Share Email Print

Proceedings Paper

Semiconductor acceleration sensor
Author(s): Katsumichi Ueyanagi; Mitsuo Kobayashi; Tomoaki Goto
Format Member Price Non-Member Price
PDF $17.00 $21.00

Paper Abstract

This paper reports a practical semiconductor acceleration sensor especially suited for automotive air bag systems. The acceleration sensor includes four beams arranged in a swastika structure. Two piezoresistors are formed on each beam. These eight piezoresistors constitute a Wheatstone bridge. The swastika structure of the sensing elements, an upper glass plate and a lower glass plate exhibit the squeeze film effect which enhances air dumping, by which the constituent silicon is prevented from breakdown. The present acceleration sensor has the following features. The acceleration force component perpendicular to the sensing direction can be cancelled. The cross-axis sensitivity is less than 3 percent. And, the erroneous offset caused by the differences between the thermal expansion coefficients of the constituent materials can be canceled. The high aspect ratio configuration realized by plasma etching facilitates reducing the dimensions and improving the sensitivity of the acceleration sensor. The present acceleration sensor is 3.9 mm by 3.9 mm in area and 1.2 mm in thickness. The present acceleration sensor can measure from -50 to +50 G with sensitivity of 0.275 mV/G and with non-linearity of less than 1 percent. The acceleration sensor withstands shock of 3000 G.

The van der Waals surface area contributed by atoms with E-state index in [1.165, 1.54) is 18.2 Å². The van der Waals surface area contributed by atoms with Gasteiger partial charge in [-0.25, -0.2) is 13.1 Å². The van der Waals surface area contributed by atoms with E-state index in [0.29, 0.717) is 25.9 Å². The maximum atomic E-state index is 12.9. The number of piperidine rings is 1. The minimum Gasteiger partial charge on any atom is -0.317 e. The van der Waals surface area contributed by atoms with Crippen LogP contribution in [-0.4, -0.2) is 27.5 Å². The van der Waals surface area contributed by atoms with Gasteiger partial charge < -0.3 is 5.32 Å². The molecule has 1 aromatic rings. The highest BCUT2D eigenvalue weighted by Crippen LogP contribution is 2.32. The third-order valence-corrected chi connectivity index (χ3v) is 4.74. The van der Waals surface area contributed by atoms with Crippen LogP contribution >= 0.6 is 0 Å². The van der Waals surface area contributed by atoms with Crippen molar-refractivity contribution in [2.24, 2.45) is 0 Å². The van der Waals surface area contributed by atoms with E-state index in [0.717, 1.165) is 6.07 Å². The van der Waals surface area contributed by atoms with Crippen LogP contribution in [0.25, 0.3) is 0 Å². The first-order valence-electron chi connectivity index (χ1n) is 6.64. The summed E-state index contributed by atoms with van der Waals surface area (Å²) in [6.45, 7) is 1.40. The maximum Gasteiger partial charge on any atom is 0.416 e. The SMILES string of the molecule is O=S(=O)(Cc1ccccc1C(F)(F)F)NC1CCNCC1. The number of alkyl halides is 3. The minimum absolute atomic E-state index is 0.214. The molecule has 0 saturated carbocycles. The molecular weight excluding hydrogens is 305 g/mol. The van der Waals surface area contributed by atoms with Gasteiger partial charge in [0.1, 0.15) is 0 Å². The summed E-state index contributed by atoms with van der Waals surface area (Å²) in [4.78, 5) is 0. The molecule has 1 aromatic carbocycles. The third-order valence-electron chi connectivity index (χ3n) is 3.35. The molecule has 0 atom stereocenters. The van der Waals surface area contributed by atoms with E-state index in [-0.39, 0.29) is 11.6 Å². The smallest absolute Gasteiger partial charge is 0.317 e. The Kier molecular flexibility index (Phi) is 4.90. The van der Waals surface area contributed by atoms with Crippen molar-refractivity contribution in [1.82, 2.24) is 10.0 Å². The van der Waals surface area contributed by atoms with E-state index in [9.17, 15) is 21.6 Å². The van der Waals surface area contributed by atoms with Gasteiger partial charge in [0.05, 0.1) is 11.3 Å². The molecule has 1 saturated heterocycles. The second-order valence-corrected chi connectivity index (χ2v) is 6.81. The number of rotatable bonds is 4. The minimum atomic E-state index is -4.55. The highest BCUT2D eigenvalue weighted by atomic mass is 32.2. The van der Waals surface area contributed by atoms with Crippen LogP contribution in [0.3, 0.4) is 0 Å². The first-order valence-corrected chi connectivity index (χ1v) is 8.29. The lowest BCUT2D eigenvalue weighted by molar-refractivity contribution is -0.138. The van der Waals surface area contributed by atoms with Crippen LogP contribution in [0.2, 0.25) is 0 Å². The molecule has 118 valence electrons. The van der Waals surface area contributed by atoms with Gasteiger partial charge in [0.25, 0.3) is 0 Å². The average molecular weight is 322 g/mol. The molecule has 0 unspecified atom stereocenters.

Paper Details

Date Published: 17 September 1996
PDF: 8 pages
Proc. SPIE 2882, Micromachined Devices and Components II, (17 September 1996); doi: 10.1117/12.250715
Show Author Affiliations
Katsumichi Ueyanagi, Fuji Electric Corp. R&D Ltd. (Japan)
Mitsuo Kobayashi, Fuji Electric Corp. R&D Ltd. (Japan)
Tomoaki Goto, Fuji Electric Co. Ltd. (Japan)

Published in SPIE Proceedings Vol. 2882:
Micromachined Devices and Components II
Kevin H. Chau; Ray M. Roop, Editor(s)

© SPIE. Terms of Use
Back to Top
Sign in to read the full article
Create a free SPIE account to get access to
premium articles and original research
Forgot your username?